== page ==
APR 2013

EyeWorld is the official news magazine of the American Society of Cataract & Refractive Surgery.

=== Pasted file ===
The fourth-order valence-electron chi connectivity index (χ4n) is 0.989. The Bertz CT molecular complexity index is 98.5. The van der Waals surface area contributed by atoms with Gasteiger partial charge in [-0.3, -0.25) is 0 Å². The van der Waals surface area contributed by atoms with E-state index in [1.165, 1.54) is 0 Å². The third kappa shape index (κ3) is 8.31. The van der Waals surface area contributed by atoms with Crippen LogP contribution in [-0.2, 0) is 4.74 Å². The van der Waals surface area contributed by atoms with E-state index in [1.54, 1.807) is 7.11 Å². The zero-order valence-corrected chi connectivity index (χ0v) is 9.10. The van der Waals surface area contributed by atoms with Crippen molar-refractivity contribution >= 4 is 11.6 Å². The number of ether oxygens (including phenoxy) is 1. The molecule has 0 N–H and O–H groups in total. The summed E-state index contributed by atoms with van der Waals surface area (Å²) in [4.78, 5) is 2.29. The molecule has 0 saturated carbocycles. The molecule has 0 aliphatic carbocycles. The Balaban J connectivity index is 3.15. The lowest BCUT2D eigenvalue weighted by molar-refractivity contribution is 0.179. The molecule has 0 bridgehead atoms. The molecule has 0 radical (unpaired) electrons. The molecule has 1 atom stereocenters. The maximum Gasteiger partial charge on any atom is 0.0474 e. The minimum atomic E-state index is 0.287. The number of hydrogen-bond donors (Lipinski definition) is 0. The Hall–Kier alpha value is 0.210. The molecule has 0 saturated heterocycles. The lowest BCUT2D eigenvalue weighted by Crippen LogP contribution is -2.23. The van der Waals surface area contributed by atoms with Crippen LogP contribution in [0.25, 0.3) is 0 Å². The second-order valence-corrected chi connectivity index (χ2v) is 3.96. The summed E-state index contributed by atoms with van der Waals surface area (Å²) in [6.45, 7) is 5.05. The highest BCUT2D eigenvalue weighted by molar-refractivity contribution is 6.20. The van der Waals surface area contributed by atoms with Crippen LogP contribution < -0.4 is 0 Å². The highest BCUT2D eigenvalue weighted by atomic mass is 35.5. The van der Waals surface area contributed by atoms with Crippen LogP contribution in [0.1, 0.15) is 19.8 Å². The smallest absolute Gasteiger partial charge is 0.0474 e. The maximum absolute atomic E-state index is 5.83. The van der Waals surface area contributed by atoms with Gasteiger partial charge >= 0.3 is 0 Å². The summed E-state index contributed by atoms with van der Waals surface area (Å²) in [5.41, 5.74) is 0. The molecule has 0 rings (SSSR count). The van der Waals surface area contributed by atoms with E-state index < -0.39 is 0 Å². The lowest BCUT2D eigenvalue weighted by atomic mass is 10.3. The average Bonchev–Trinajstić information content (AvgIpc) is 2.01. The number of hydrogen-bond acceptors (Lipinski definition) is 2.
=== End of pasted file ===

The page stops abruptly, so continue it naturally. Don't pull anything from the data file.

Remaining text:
Issue link: https://digital.eyeworld.org/i/119916

Contents of this Issue


Page 43 of 82